Twelve months ago, most people wouldn’t have heard of semiconductors. But now they dominate the topic of conversation for car makers, with the global shortage affecting factory production at most car firms.
It couldn’t have come at a worse time, just as the car world was trying to bounce back from the effects of the pandemic. Autocar Business Live recently ran a webinar on the topic, with guests Mike Hawes, CEO of the Society of Motor Manufacturers and Traders, and Ian Henry, an industry analyst and owner of AutoAnalysis.
Why are semiconductors so important to car manufacturers?
MH “It’s almost getting to the stage of what doesn’t it do. The obvious thing is what a driver will see, in terms of the infotainment and what’s behind that. But beneath the bonnet and beneath the shell of the vehicle, they are controlling thousands of systems.
“People associate it with the shift in autonomy and connectivity that’s taking place, and it’s also about engine management and emission controls, safety systems and increasingly – as we go towards electrified vehicles – power control technologies become critical. I think the averagecar has 1400-1500 chips and some of them are up to 3000 now. If there’s a shortage, you can see how endemic that is to the vehicle, never mind the industry.”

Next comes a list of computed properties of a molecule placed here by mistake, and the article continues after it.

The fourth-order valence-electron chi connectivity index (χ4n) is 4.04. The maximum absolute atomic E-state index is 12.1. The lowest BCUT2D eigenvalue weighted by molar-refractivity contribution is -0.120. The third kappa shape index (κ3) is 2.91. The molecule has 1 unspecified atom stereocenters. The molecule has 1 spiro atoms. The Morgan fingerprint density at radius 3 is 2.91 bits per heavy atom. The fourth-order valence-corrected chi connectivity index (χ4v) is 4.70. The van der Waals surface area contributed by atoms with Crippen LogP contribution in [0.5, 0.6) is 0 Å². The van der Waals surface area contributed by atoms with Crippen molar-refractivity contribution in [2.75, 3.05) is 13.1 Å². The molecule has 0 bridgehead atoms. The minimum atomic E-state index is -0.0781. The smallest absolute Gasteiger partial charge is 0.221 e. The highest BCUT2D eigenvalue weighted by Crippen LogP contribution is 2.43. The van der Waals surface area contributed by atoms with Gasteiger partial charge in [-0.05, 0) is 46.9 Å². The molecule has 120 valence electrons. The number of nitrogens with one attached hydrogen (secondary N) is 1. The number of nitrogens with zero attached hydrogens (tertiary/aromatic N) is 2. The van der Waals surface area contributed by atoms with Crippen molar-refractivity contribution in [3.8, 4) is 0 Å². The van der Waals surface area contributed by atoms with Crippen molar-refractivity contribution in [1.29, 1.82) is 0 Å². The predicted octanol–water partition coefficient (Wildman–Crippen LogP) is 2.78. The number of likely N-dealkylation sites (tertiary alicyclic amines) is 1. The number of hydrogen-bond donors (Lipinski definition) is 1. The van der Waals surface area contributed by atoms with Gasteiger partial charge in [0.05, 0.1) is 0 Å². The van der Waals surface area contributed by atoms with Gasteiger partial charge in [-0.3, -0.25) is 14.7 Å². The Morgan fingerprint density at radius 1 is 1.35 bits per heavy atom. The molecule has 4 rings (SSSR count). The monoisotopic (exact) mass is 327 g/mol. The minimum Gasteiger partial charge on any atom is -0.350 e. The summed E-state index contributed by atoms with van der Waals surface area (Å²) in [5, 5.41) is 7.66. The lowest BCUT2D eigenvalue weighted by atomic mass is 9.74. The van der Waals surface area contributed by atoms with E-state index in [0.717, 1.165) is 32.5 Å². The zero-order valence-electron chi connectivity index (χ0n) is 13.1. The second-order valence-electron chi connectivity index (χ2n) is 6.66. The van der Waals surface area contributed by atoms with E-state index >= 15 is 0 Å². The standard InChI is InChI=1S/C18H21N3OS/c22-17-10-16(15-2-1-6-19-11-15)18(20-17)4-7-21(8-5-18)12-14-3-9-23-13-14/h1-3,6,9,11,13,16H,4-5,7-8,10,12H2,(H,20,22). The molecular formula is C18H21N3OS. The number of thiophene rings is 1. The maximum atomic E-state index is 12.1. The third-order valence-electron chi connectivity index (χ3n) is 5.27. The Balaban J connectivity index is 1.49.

How did we get to this point?
IH “It began a bit over a year ago when we had all the shutdowns in the industry. Car companies cut their parts ordering across their whole supply chain because they didn’t want a build-up of stock.
“Then when production volumes began to pick up and the car companies went back to their suppliers, they discovered that because everyone was working from home and buying more phones and more laptops, the chip industry had switched capacity utilisation from the auto sector to tech. I think the car industry was caught having taken its eye off the ball.”
MH “Globally, the automotive industry takes about 15% of semiconductor output, whereas personal electronics are something approaching 50%. So you can see if you’re a semiconductor manufacturer, especially in a pandemic, where’s the safest bet in terms of your customer base.
“We hope at some stage that balance is going to shift. You can’t continue to buy TVs and screens and games and new phones while we’re all in lockdown. But, undoubtedly, there’s no easy answer. And I think in the short to medium term, things could get worse before they get better.”